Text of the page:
When you claim Social Security is one of the most important decisions you’ll make regarding your retirement, and while claiming later means more money in almost every case, the 2020s may be the decade of claiming benefits early.
Social Security Administration data suggests around 62% of retired workers count on their monthly benefits checks for over half of their income, even though the program is only designed to replace around 40% of said income.
The earliest you can file for Social Security is 62 and newer retirees won’t even hit their full retirement age until 66, which is the age that you will start receiving full benefits. Starting before full retirement age would actually cut into your benefits by up to 30%, depending on how long before the full age you choose to start.
The SSA has found that around 3 of 5 beneficiaries start claiming their checks before turning 66, but why would anyone want to start benefits early if their checks will receive a permanent cut?
It all comes down to funding, and funding issues for Social Security has been an issue for nearly four decades now — but the government has seemingly chosen to ignore it.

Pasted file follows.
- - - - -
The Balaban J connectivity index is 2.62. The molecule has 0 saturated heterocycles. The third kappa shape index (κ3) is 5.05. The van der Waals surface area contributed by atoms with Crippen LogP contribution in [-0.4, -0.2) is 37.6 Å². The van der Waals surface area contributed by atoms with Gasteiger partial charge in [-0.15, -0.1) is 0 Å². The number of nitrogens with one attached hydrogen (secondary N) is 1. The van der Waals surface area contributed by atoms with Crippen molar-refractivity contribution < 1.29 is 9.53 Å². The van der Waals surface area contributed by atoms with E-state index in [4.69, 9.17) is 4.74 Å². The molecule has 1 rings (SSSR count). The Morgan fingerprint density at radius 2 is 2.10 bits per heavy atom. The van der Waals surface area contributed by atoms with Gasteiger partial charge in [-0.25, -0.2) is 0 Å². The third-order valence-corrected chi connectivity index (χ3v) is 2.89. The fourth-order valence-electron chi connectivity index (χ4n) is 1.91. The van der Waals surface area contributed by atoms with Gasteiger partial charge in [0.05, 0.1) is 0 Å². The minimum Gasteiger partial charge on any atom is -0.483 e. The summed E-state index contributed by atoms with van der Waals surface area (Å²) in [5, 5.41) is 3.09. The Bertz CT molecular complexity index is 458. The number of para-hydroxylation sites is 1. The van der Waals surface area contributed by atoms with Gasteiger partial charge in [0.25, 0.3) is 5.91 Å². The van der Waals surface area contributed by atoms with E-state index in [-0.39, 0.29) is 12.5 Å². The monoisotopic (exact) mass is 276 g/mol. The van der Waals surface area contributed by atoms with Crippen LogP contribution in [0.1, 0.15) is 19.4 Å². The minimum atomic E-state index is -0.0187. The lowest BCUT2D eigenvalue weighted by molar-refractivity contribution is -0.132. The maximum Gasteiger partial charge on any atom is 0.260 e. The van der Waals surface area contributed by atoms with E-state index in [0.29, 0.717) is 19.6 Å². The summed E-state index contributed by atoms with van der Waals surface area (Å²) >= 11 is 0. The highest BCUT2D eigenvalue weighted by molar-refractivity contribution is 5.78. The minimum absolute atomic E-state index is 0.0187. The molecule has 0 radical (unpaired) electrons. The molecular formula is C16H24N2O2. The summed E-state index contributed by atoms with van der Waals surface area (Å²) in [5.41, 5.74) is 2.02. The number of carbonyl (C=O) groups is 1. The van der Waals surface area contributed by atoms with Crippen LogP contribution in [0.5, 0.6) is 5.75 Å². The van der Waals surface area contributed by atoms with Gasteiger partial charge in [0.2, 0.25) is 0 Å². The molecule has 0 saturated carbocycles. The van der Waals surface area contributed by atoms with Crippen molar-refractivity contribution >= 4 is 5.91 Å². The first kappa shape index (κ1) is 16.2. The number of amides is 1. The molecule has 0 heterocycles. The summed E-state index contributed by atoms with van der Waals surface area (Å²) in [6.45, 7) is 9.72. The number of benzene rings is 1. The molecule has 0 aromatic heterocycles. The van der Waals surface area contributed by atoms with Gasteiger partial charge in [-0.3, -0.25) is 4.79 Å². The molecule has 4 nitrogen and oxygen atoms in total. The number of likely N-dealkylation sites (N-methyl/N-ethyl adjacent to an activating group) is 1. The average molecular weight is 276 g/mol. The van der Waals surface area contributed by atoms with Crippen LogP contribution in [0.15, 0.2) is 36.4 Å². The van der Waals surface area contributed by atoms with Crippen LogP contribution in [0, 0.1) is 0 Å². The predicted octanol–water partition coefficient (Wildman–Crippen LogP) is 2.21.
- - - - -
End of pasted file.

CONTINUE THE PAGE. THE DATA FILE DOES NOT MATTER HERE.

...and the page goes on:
Per The Motley Fool:
Every year, the Social Security Board of Trustees releases its short-term (10-year) and long-term (75-year) outlooks for the Social Security program. Since 1985, the Trustees report has cautioned that long-term revenue generation would be insufficient to cover program expenditures.
The Trustees’ 2019 report showed there is an estimated $13.9 trillion cash shortfall between 2035 and 2093, and 2020 will actually be the first year since 1982 where Social Security will actually spend more than it is able to bring in through payroll taxes and other means due to the retirement of the Baby Boomer generation.
So lawmakers have maybe 15 years to figure out a solution to Social Security’s cash hemorrhaging before the program will have to cut benefits by up to 23% across the board, which may be why people are starting to file earlier and earlier — but it shouldn’t be.
In fact, a report from United Income shows that the optimal age for claiming Social Security was 70 for 57% of the 2,000 households studied. That same study found that over 80% would have benefited more by waiting until at least 67. Taking their payments between ages 62 and 65 would have been beneficial for less than 7%.
And lawmakers already have some proposals in the works in the works to fix the funding issues.
So the 2020s may see a surge in early Social Security claims, but that doesn’t mean it’s for the right reasons, which is why it’s important to educate yourself as much as possible on what will work best for you in retirement.
• You can find all of the latest and most important news about Social Security here on Money and Markets.
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